Patients and prospective patients are always concerned about
the complications that could occur after a hip resurfacing surgery. The typical
problems include femur neck fractures, dislocations, loose acetabular cups,
improperly positioned acetabular cups, high metal ions, infections,
pseudotumors, ALVAL and metalosis.
There has been a lot of discussion among patients on
discussion groups about the high metal ion issue and pseudotumors. I am
not a doctor or medically trained. I am a Patient Advocate, Hip
Resurfacing Patient and Mechanical Engineer. I had the opportunity to
attend the Second Annual U.S. Comprehensive Course on Total Hip
Resurfacing Arthroplasty October 24–25, 2008 Los Angeles, CA. I listened
to discussions about the metal ion issues and pseudotumors. I am going to
explain what I learned in simple, non-medical terms since that is all I can
As an observer, I learned that the high metal ion issue has
occurred in a small number of cases as a post op problem after a hip resurfacing.
One of the most likely reasons, according to the experienced surgeons and
presenters at the course, was the incorrect placement of the acetabular cup
which resulted in additional wear on the bearing surface between the acetabular
cup and the femur cap component. The hip resurfacing device is really a
metal bearing made of High Carbon Cobalt-Chromium alloys.
A bearing is designed to equally spread out the load over the load bearing
components. If the components are not aligned properly, then only part of
the bearing is loaded resulting in much more wear in that area possibly causing a high
metal ion level. It was also
explained that women seem to have more problems with high metal ions than men.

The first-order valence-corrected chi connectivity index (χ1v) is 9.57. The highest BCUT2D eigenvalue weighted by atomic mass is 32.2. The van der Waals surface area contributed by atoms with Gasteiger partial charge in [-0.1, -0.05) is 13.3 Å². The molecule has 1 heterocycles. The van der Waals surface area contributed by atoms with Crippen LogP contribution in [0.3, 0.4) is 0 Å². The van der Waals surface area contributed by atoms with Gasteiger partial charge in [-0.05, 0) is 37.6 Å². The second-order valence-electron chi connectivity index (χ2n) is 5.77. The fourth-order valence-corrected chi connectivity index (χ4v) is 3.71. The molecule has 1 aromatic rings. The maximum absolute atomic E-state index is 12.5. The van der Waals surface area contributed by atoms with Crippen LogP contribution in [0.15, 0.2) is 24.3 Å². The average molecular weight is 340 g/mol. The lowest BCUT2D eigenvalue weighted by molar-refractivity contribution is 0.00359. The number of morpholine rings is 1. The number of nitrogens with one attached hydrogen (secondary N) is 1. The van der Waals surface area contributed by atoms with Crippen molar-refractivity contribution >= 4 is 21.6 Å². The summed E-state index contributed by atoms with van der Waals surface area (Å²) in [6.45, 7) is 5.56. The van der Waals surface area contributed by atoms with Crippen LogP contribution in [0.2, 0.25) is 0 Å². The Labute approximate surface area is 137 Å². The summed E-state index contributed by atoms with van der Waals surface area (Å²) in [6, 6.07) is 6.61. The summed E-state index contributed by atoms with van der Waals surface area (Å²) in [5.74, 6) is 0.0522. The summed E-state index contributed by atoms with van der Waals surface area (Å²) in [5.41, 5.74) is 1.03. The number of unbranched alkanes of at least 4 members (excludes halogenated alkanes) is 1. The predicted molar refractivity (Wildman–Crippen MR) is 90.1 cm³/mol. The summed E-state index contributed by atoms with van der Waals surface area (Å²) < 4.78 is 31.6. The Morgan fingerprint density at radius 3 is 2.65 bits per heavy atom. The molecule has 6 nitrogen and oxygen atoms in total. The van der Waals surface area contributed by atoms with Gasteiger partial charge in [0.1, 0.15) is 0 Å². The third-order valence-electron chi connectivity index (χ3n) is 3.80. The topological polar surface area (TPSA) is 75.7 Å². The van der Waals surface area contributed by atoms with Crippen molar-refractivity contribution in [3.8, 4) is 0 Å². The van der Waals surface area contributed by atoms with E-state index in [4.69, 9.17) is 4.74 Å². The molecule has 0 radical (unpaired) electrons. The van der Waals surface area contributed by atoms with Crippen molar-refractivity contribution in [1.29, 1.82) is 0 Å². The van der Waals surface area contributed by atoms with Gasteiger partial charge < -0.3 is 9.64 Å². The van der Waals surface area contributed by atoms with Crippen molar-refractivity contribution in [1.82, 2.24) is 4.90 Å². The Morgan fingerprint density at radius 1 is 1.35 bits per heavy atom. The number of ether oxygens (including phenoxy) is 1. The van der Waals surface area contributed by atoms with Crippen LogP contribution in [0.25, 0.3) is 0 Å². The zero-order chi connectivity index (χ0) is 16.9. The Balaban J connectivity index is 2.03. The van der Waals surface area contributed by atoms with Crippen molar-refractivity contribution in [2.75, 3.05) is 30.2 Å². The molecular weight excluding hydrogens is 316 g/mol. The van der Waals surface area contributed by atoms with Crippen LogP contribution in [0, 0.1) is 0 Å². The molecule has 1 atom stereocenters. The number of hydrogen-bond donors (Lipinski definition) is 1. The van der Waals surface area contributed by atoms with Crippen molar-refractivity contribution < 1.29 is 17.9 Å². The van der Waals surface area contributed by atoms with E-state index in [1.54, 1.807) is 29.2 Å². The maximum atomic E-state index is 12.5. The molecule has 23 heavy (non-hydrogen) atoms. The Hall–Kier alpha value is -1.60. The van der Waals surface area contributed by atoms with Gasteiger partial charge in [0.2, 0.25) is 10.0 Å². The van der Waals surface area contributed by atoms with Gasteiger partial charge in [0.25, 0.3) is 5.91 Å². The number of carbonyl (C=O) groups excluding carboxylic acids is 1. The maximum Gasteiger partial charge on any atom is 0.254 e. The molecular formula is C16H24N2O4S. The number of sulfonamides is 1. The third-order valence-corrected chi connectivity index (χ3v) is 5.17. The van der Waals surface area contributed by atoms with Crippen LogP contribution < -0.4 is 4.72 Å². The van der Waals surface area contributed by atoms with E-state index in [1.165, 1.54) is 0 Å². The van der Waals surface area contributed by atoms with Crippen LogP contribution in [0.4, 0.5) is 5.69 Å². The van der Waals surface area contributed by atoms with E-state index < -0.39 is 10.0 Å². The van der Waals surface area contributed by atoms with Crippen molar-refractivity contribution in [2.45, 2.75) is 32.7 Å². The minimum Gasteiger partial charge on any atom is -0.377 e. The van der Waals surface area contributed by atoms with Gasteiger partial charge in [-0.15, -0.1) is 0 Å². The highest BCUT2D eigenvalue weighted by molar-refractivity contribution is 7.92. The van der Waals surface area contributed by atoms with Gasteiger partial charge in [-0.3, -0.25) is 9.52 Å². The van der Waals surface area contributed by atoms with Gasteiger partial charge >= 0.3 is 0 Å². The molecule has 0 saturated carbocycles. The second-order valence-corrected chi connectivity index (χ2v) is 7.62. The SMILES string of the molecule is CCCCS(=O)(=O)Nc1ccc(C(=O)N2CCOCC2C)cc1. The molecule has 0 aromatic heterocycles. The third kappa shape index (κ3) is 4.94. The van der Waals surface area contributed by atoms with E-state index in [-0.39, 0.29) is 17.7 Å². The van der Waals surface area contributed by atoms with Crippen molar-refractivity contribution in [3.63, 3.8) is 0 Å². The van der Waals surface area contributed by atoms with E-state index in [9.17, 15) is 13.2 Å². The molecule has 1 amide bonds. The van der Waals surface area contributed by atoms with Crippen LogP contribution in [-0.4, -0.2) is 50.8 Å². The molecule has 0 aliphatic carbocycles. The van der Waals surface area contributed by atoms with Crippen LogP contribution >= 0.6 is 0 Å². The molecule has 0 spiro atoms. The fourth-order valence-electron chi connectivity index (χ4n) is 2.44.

Perhaps, this is due to the fact that most women use smaller sized hip
resurfacing devices which causes more loading on the bearing surfaces than the
men’s larger sized devices.
When there is an abnormally high metal ion release from
misplaced components, it seems to
cause the surrounding tissue and bone to react adversely. The surrounding
tissue and bone tends to become abnormal. Some doctors call the
tissue reaction pseudotumors, AVAL (aseptic lymphocyte dominated vasculitis associated
lesion), & others call it metalosis. Whatever name given to the
abnormal reaction, it is not good to have this happening around the hip device
since it could become loose, pain could result and possibly more severe
medical reactions could happen.
There is concern among the hip resurfacing community about
the reactions to the very high metal ion issue. At this time, to my
understanding, there is not a standardized blood test available. Different
labs use different methods and tests. There are not yet any specific
guidelines as to what levels are too high for metal ions. There is a lot
of research being done, but there are no standards yet.
This makes a surgeon’s job to define and solve problems due
to high metal ions difficult. Some doctors feel that
patients with very high metal ions should have a revision of their hip
resurfacing to a ceramic on ceramic THR. They don’t want to take chances
that even more serious problems could develop due to the high metal ions.
Normally, from what I understand, the high metal ions are probably due either to the
incorrect position of the acetabular cup causing very high wear on the hip
resurfacing bearing device or due to the use of a small hip resurfacing device
causing excessive loading on the bearing surfaces. So once again, the learning
curve and experience of hip resurfacing surgeons is very important to
prospective patients along with proper patient selection. It takes a great deal of experience to consistently
place the acetabular cups at the proper angle and to know which smaller patients
can successfully receive a hip resurfacing.
That is my layman’s explanation of the high metal ion issue.
I am posting a number of abstracts below by surgeons attending the Second Annual
U.S. Comprehensive Course on Total Hip Resurfacing Arthroplasty October 24–25,
2008 Los Angeles, CA. Their articles will help explain more about the high metal
ion issue, the small device issue used in many women and the acetabular cup